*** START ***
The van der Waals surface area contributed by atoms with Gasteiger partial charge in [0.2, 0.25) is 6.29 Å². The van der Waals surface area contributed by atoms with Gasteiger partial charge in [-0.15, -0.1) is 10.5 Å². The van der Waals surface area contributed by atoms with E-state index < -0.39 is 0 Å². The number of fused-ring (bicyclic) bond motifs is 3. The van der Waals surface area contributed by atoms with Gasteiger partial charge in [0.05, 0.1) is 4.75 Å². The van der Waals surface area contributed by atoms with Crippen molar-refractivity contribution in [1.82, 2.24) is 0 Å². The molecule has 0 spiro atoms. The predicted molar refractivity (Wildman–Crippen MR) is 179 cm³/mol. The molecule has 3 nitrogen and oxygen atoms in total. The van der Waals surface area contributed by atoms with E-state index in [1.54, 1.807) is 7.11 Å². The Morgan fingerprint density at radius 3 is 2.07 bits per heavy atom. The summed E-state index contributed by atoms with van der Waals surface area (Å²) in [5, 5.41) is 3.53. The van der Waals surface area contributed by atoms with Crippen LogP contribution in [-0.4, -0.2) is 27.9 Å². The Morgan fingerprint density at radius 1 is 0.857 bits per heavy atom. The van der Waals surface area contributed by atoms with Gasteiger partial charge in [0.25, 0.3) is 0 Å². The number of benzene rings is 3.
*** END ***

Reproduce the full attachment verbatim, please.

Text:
The van der Waals surface area contributed by atoms with Gasteiger partial charge in [0.2, 0.25) is 6.29 Å². The van der Waals surface area contributed by atoms with Gasteiger partial charge in [-0.15, -0.1) is 10.5 Å². The van der Waals surface area contributed by atoms with E-state index < -0.39 is 0 Å². The number of fused-ring (bicyclic) bond motifs is 3. The van der Waals surface area contributed by atoms with Gasteiger partial charge in [0.05, 0.1) is 4.75 Å². The van der Waals surface area contributed by atoms with Crippen molar-refractivity contribution in [1.82, 2.24) is 0 Å². The molecule has 0 spiro atoms. The predicted molar refractivity (Wildman–Crippen MR) is 179 cm³/mol. The molecule has 3 nitrogen and oxygen atoms in total. The van der Waals surface area contributed by atoms with E-state index in [1.54, 1.807) is 7.11 Å². The Morgan fingerprint density at radius 3 is 2.07 bits per heavy atom. The summed E-state index contributed by atoms with van der Waals surface area (Å²) in [5, 5.41) is 3.53. The van der Waals surface area contributed by atoms with Crippen LogP contribution in [-0.4, -0.2) is 27.9 Å². The Morgan fingerprint density at radius 1 is 0.857 bits per heavy atom. The van der Waals surface area contributed by atoms with Gasteiger partial charge in [0.25, 0.3) is 0 Å². The number of benzene rings is 3.